There are actually a number of reasons why so many people have found themselves glued to the next installment of the Charlie Sheen Shenanigans. Different people are motivated by different reasons but there are some common themes that tend to run through the human condition that can explain this ongoing captivation.
Part of it has to do with our fascination with public figures who have it all and then seem to throw it away for no apparent reason – Tiger Woods only recently left this arena! Many an average working person believes that if they had the fortune, the fame or the opportunities, their lives would be smooth, happy sailing.
So while most of us can’t imagine what it would ever be like to be rich and famous, to see someone who is, especially someone as handsome and healthy as Charlie Sheen, we are drawn, in some disbelieving way, to watch his demise. And in a culture that typically roots for the underdog, sometimes we like to see the mighty fall.
Someone who has had it all, but loses it because of their own human failings is typically not looked upon with compassion. Most people will think, “I don’t get any breaks and look at this guy who has it all and doesn’t even know how to handle it!” We can revel in his misfortune believing if we were in his shoes, we’d never squander it all away.
Another part of it is that while we are repelled in one way, in another we recognize a bit of Charlie within ourselves. We don’t have the public platform that he does, but most of us have a part deep down where we wonder what we’re capable of under certain conditions. Many people worry whether under the right circumstances if they’d act out in a crazy manner.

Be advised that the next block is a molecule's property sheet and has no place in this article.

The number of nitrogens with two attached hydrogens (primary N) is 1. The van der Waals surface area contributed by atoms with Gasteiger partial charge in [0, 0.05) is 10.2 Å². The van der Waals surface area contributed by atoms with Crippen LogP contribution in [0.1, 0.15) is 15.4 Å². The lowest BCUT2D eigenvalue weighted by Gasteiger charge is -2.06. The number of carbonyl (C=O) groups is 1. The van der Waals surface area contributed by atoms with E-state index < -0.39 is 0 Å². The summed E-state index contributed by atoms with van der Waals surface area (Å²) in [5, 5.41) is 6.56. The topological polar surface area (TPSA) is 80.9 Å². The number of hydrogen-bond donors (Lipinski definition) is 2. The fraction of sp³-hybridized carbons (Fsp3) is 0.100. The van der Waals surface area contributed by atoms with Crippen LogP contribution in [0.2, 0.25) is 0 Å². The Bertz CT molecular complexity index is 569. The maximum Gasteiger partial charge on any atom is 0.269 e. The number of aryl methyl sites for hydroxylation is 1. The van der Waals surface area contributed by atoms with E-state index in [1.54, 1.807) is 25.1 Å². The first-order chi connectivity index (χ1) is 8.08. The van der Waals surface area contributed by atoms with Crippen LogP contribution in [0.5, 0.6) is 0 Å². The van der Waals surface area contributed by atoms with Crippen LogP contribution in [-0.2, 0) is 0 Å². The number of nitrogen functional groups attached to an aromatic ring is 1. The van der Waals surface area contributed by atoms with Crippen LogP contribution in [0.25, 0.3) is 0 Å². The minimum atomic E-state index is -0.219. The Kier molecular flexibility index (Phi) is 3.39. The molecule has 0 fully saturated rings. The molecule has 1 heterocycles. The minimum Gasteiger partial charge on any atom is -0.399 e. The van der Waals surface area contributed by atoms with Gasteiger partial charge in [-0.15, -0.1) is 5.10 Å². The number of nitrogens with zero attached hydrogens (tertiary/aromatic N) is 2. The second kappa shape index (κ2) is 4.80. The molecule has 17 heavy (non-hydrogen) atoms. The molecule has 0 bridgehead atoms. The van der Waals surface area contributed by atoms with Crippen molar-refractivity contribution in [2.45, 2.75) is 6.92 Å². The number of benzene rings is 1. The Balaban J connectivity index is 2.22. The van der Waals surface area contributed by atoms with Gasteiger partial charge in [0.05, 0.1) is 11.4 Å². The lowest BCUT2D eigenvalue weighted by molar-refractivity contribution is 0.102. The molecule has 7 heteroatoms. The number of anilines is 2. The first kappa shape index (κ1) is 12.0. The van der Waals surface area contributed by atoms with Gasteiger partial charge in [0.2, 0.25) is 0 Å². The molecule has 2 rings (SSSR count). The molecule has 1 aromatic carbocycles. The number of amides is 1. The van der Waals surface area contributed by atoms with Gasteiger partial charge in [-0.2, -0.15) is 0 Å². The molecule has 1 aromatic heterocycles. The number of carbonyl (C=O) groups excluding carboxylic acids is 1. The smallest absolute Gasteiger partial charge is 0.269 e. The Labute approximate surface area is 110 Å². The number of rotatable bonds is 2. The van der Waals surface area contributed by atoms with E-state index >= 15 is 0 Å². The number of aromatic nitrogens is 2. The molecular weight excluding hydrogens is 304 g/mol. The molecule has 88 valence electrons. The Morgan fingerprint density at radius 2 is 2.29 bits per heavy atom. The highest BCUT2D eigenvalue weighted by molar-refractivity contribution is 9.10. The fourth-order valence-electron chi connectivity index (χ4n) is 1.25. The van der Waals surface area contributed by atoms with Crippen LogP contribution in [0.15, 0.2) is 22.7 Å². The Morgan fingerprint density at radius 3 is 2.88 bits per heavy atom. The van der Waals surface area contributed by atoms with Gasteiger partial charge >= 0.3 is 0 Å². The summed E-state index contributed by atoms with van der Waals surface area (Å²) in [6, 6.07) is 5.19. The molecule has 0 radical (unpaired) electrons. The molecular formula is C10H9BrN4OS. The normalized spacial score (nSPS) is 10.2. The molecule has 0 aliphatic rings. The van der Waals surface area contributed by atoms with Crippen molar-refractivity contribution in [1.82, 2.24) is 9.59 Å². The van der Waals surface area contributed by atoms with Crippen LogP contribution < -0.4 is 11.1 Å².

If you are skeptical about this, ask any new parent who has stayed up night after night with a crying child or ask someone who has found themselves in an untenable situation in a job who finds themselves mouthing off to their boss. We can all, if pushed, do things we’d like to think we’re not normally capable of and Charlie is acting out some of our greatest fears on the public stage.
And, if we don’t want to acknowledge that we fear this behavior in ourselves, we might have to admit that we are fascinated by him because his situation gives us the chance to point our finger and say, “Look at that crazy guy – I would never do anything like that. What is wrong with him?” It makes us feel superior – “look at the rich, successful, talented person who throws it all away. I’m a working person who holds myself together with all of the pressure I’m under.” So if we are honest, there might be either an aspect where we relate to Charlie and fear we may be like him, or an aspect where we are repelled by him and can feel superior.
Lastly, a reason for the captivation stems from the media coverage of the ongoing saga. Instead of listening to news about war, politics, health care or something equally distressing and seemingly unsolvable we can actually distract ourselves with Charlie Sheen. In one way he is providing a healthy outlet for our fascination.
He isn’t going to come into our lives and do anything that can hurt us personally. And so becoming obsessed with him, we don’t feel so burdened or overwhelmed as we might with other things being profiled in the media on any given day. Charlie is a safe outlet for our attention that pulls us away from other things we can’t control. We can control our day-to-day behavior and if we are staying in control and holding it together, we believe (relative to what Charlie is doing), we must be okay!
Beverly D. Flaxington is an accomplished consultant, personal and career coach, author, college professor, corporate trainer, facilitator, behavioral expert, and business development expert. She has most recently appeared on “The Balancing Act” on Lifetime Television, "The Jordan Rich Show" on WBZ Boston, "Dr. Michelle" on LATalk Radio, Talk Back with Chuck Wilder" on CRN, "The Gary Baumgarten Report", "Central Valley Business Times" with Doug Caldwell, and several others. Here latest book is: "Understanding Other People: The Five Secrets to Human Behavior" and her Web site is http://www.understandingotherpeople.com